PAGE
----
OK, so I sent my entry in for the Australian Cotton Fibre Expo. Actually, I sent in photos and paperwork, which is all that’s required at this stage, and I have to admit that the piece isn’t actually finished. It’s finished enough that I was able to take photos of it though, and it doesn’t have to be sent in until April, so I have a little time yet. I’m pleased with the way it’s gone so far, and pretty confident that it will turn out looking the way I want it to, so fingers crossed!
I need to be strict with myself and finish it before I go on with anything else, or at least start anything else. I’ve already got one project on the go, but that’s a long term thing. It’s a quilt, done in the English method using papers, of hexagons which I think are about 2 inches across, or about 5 cms. I haven’t yet stopped to calculate how many I will need to make for a double bed sized quilt, but I think it will be well over a thousand. I’ll be stitching this all by hand, so you can understand why it’s a long term project! It will be all made from either old clothes, or left over bits from making clothes or other things, so I’m digging through my stash. I’ve been sewing for over 40 years, and mostly when I’ve made something I don’t throw away the scraps, so I think I will have plenty of fabric. I want to go back to the origins of patchwork, when it was a way of using up scraps of old fabric and the good bits of old clothes. Whilst I also love lots of the quilt fabrics which are available today, and have succumbed to some of them for other projects, I have a slight problem with going out to buy yards of new fabric, bringing it home to cut up and stitch back together again. It doesn’t sit too well with the whole ‘use less’ philosophy which I try to live by.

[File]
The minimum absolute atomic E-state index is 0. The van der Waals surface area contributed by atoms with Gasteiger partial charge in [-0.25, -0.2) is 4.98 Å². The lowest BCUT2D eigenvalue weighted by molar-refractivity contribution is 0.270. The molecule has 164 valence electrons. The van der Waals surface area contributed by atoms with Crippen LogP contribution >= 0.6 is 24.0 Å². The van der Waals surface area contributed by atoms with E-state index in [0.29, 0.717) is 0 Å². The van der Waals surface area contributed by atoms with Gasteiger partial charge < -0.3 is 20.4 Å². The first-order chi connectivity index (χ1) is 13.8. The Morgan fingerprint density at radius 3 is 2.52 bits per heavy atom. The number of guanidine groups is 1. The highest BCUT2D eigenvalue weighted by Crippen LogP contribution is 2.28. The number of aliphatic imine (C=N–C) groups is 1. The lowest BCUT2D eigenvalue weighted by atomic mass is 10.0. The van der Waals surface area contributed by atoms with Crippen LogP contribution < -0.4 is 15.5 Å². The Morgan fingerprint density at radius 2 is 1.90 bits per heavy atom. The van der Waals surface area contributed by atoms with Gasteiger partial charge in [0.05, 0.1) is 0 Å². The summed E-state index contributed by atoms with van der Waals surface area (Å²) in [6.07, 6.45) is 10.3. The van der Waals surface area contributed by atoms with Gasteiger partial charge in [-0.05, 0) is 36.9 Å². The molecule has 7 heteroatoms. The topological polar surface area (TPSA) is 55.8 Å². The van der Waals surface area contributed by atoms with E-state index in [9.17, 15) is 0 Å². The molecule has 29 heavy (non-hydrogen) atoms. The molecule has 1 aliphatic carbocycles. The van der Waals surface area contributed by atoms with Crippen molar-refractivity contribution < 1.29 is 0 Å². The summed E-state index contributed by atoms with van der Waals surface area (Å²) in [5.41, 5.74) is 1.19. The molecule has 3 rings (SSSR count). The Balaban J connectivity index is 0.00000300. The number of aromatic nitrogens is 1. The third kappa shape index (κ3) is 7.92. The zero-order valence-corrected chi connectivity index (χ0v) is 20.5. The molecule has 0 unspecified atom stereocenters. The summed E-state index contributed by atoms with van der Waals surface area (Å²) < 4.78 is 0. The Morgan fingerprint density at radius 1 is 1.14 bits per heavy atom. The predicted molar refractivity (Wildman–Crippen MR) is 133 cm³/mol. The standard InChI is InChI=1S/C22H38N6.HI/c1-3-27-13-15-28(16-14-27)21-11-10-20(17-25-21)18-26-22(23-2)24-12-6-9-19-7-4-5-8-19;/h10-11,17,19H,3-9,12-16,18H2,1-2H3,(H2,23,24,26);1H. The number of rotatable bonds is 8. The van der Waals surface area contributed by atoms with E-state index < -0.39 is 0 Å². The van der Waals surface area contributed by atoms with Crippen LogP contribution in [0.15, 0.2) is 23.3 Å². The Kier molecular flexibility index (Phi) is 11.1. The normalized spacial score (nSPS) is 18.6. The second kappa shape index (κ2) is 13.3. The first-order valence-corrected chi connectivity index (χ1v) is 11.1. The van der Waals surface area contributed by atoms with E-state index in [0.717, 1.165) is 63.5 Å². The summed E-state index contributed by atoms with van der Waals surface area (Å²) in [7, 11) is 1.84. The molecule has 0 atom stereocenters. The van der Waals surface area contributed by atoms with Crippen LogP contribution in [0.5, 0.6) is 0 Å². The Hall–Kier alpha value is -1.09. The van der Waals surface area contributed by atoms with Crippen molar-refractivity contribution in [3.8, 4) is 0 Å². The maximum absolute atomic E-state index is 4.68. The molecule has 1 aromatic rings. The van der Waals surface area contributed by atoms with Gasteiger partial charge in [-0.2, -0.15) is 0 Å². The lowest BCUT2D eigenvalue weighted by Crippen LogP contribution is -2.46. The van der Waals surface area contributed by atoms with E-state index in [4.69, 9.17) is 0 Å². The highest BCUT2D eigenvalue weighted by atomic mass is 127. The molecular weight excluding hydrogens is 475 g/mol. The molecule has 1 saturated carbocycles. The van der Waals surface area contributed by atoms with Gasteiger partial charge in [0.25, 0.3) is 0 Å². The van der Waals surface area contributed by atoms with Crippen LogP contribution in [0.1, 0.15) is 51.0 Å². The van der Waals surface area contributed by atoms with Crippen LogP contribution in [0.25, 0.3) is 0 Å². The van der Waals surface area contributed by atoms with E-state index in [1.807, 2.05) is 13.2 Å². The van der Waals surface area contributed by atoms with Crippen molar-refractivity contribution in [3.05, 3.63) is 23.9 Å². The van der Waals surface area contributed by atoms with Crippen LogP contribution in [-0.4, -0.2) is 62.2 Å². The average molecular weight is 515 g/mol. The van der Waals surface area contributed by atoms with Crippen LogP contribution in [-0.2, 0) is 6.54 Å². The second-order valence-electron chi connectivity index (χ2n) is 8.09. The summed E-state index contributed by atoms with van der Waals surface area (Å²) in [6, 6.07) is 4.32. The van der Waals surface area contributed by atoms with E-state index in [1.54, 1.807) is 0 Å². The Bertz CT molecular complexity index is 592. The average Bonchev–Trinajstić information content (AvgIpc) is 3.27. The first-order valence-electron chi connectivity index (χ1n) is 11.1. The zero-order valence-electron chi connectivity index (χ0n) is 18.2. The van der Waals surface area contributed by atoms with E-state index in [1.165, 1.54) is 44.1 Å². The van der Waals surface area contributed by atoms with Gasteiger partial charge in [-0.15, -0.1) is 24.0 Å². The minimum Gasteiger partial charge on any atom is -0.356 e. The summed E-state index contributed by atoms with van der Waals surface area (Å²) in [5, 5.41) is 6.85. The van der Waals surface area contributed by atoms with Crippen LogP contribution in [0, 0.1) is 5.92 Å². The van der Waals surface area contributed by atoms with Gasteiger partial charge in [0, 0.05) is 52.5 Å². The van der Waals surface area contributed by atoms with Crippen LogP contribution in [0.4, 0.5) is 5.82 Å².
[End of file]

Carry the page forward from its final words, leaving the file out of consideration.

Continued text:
Another inspiration for the quilt is that my Mum made one back in the 1970s. Hers is the same, made of bits of my old dresses, and hers, and she and my Dad still have it on their bed. Her hexagons are smaller though, which makes it even more laudable. I talked to her about it recently, and she told me that one of the patches was from my Dad’s ‘demob’ shirt, in other words the shirt from the suit of clothes he was given when he was demobilised from his National Service in the UK, about 1948 I should think. That patch is wearing thin now, but after about 65 years that’s not surprising! Now I come to think of it, some of the fabric I am going to use will be about 30 years old already, so it only has 35 years to go.
My next short term project might be a quilt for my daughter’s engagement, and for that I shall succumb to browsing the internet for fabric. I want some with themes to cover their interests, so that means hours spent on the net looking for just the right thing. I can’t wait!